Although life expectancy continues to slowly rise in the United States, the truth is that we still lag behind peer nations when it comes to longevity and well-being in old age. That's the message from a panel held on January 21 at The Forum, a webcast series on public health that's a collaboration between The Huffington Post and the Harvard School of Public Health.
"We now rank at the bottom of OECD countries. This wasn't true 30 years ago, it wasn't true 50 years ago," said Lisa Berkman, professor of public policy and of epidemiology at the Harvard School of Public Health. "What's happened is that every other country has improved substantially and we've improved a tiny bit. So life expectancy in the U.S. has improved over time, but it's improved so much less than all other countries that we're now left behind."
The cause of this lag in our improvement? Growing inequality, Berkman revealed during the panel. And the longevity of women has been most affected.
"There's an enormous disparity within life expectancy within the United States. So while the best off, most educated, wealthiest Americans have continued to experience increases in life expectancy, those at the bottom have not only stagnated, but in some cases have actually lost years of life expectancy over time," Berkman said.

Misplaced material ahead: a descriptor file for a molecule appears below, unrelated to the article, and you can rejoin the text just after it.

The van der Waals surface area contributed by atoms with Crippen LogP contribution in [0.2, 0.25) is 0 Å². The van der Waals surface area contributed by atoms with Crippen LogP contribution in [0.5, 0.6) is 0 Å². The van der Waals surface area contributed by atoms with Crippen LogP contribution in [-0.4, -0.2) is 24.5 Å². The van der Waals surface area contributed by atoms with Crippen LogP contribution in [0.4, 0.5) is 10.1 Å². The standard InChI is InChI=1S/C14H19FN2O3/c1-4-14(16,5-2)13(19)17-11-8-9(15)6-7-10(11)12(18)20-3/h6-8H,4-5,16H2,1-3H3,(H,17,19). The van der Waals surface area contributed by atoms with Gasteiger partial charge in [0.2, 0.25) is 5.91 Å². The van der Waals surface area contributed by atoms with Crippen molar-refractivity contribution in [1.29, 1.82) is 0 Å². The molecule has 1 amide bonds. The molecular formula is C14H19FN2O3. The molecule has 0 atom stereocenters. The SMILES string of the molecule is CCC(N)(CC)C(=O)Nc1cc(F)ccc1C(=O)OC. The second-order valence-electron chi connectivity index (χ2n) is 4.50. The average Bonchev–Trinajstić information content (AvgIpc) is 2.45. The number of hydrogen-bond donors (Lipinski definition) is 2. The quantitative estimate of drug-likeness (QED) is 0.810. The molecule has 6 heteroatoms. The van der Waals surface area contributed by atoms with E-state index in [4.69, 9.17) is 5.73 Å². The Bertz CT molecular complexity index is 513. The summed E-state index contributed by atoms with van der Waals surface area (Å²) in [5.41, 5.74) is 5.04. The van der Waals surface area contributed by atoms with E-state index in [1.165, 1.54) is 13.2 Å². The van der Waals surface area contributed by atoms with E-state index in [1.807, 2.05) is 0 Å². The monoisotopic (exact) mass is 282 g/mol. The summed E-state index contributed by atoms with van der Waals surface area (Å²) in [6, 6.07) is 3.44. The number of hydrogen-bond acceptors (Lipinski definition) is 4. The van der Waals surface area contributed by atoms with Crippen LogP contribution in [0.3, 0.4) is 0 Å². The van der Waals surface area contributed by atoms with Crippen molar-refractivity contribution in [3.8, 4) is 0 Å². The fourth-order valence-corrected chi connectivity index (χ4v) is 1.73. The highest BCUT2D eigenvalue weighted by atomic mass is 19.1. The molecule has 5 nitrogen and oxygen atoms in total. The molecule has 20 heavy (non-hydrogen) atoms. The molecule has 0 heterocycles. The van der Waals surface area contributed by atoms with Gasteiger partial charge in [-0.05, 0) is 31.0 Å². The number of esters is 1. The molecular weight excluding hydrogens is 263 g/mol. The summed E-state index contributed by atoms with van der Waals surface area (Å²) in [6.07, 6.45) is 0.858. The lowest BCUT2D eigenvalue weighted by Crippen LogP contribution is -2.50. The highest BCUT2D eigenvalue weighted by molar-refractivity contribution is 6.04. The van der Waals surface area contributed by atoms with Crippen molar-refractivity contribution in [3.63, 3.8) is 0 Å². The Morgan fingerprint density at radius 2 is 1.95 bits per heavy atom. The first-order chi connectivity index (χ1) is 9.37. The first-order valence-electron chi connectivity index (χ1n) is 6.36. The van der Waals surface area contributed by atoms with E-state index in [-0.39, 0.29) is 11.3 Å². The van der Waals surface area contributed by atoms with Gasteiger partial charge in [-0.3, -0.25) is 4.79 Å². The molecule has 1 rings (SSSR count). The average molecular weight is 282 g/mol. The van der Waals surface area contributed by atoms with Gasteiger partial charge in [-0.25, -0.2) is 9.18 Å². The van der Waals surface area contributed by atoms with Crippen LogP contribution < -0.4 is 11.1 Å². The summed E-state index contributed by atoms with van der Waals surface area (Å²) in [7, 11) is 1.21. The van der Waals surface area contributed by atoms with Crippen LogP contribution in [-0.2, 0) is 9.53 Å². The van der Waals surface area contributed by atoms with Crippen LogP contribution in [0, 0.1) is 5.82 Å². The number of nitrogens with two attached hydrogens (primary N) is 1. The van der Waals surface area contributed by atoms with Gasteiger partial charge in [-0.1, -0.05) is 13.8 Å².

"So less educated women have lost life expectancy over time and mortality rates have increased over the time period. This is virtually unknown in most Western industrialized countries. The places where we typically see these kinds of things happen have been with the AIDS epidemic in sub-Saharan Africa or in Russia as the former Soviet Republic became a set of independent countries and life expectancy plummeted in many cases."
Historically, poverty and downward mobility have been associated with many poor health outcomes, due to limited access to health care, fewer preventive care options and less education about healthy behaviors, like eating well, exercising and avoiding smoking and excessive drinking.
As Obamacare registrations pass 3 million, many public health officials hope that the roles of poor health education and access to medical care in diminished longevity will begin to decline.